J500 Media and the Environment

Reduce, Reuse, Retackle by jmuselmann

image fromgardenmandy.com

Environmentalism nowadays may seem new-fangled and trendy, but recycling, its old-school call to action, has character and appeal in its simplicity. It’s about as ubiquitous as the three Rs are in school, and like reading, writing and ‘rithmatic, it’s thought to be good for everyone. But even this durable cause can get messy, and when it does, it ain’t so wholesome anymore.

A few days ago I spoke with Jeff Joseph of Jeff’s Curbside Recycling, one of the smaller-scale operations in Lawrence, Kan. Well, maybe the smallest: his company consists of a man with a truck. He was driving around the city, tending to his customer’s pre-sorted trash when in two words from across the phone line he casually shattered my perception of the untouchable triad of folded green arrows: Recycling contamination. Can you even put those words together? (It’s when different substances are accidentally recycled into one material.)

Breaking down in the soil to later become a natural reincarnation is one thing, but what about when there are particles of plastic in my recycled milk carton? Not only is that disturbing (move over, BPA), but it’s also expensive. It’s such a problem in the city of Fresno that perpetrators—whether intentional or not—collect fines on the third offense. San Francisco is also trying to bag up the problem because it renders thousands of tons of initially recycled material a waste, suspended in your newspaper or whatever else was in the same recycling facility when it was ground up.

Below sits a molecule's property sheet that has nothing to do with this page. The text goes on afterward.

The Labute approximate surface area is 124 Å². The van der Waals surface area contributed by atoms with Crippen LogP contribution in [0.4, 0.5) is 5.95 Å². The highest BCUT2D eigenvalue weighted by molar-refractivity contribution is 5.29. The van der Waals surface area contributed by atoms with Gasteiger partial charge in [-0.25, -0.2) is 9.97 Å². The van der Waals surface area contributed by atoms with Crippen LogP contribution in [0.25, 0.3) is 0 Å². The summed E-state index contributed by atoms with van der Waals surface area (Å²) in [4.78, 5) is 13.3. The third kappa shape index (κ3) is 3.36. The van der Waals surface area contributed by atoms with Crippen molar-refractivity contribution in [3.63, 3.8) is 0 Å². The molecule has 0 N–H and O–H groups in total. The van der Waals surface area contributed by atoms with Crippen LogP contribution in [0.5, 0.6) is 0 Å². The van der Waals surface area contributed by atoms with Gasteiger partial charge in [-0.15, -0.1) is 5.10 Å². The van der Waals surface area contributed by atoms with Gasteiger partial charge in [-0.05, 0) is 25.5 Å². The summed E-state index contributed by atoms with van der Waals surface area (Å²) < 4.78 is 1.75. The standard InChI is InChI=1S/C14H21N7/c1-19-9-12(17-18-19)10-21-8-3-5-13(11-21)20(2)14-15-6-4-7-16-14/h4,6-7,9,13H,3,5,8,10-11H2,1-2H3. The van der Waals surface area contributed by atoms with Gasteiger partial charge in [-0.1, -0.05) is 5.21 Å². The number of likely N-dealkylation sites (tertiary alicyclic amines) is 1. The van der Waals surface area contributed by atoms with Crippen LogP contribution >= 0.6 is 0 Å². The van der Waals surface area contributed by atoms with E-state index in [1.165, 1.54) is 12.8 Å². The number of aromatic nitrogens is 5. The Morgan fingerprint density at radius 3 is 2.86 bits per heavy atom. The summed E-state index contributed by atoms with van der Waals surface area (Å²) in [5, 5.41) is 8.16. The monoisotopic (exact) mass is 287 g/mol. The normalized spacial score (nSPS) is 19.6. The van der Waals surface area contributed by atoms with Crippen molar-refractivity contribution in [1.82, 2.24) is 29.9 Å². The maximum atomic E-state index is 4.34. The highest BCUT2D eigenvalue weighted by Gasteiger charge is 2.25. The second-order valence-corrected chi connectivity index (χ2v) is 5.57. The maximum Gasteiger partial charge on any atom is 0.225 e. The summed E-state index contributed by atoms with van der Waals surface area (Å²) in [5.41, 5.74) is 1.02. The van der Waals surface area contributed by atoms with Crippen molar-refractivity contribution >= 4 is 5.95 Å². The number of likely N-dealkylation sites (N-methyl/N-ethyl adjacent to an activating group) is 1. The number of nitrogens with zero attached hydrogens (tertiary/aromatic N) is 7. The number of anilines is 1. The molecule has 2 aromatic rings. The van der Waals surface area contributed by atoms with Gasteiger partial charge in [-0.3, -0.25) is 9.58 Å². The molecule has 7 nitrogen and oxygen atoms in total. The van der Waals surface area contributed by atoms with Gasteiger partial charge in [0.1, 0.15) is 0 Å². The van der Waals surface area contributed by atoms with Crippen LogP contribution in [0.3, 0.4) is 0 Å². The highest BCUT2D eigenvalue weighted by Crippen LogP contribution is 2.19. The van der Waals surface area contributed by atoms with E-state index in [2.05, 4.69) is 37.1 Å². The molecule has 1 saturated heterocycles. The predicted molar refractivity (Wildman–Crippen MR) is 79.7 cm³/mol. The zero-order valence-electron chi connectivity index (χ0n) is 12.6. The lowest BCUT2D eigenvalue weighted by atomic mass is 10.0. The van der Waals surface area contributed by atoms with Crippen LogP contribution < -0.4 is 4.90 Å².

Joseph said “single stream” companies, which pick up all recyclables together to be sorted later, were more prone to commingling sins. The EPA has acknowledged the problem and established guidelines—but we all know what that means (and doesn’t mean in the case of toxic waste, a much scarier implication).

Deffenbaugh, which happens to be Lawrence’s only single-stream pickup and largest recycler, said it made pickup more convenient and minimized the cost because sorting was automated. According to the company, about 4 percent of the total volume received is extracted by hand before the recyclables are sorted. Here’s what that system typically looks like:

But are many companies with green intentions missing the point not in what they are doing but in how they are doing it? Must this movement yield to cheapness and efficiency for its growth? Does the business of recycling need to adopt the corporate world’s devout faith in the ability of machines to undo our laziness, or can we expect people to sort the soda cans from the beer bottles? As the green movement spreads its wings, people are gaining more incentives to be sustainable each day, but the often-clumsy to go green easily arrives at growth is costly—in dollars, the very resources we are trying to renew, and possibly our health. The ends don’t make the means irrelevant, since we are, after all, going in a circle.

—Jacob M.

Love your Mother Earth by Kelly

In grade school we sang a song called, “Love Your Mother Earth.”  In my mind, I was singing about an ethereal woman who soared through the skies on the wings of eagles.  She spoke the language of the ocean and her hair was made of ferns.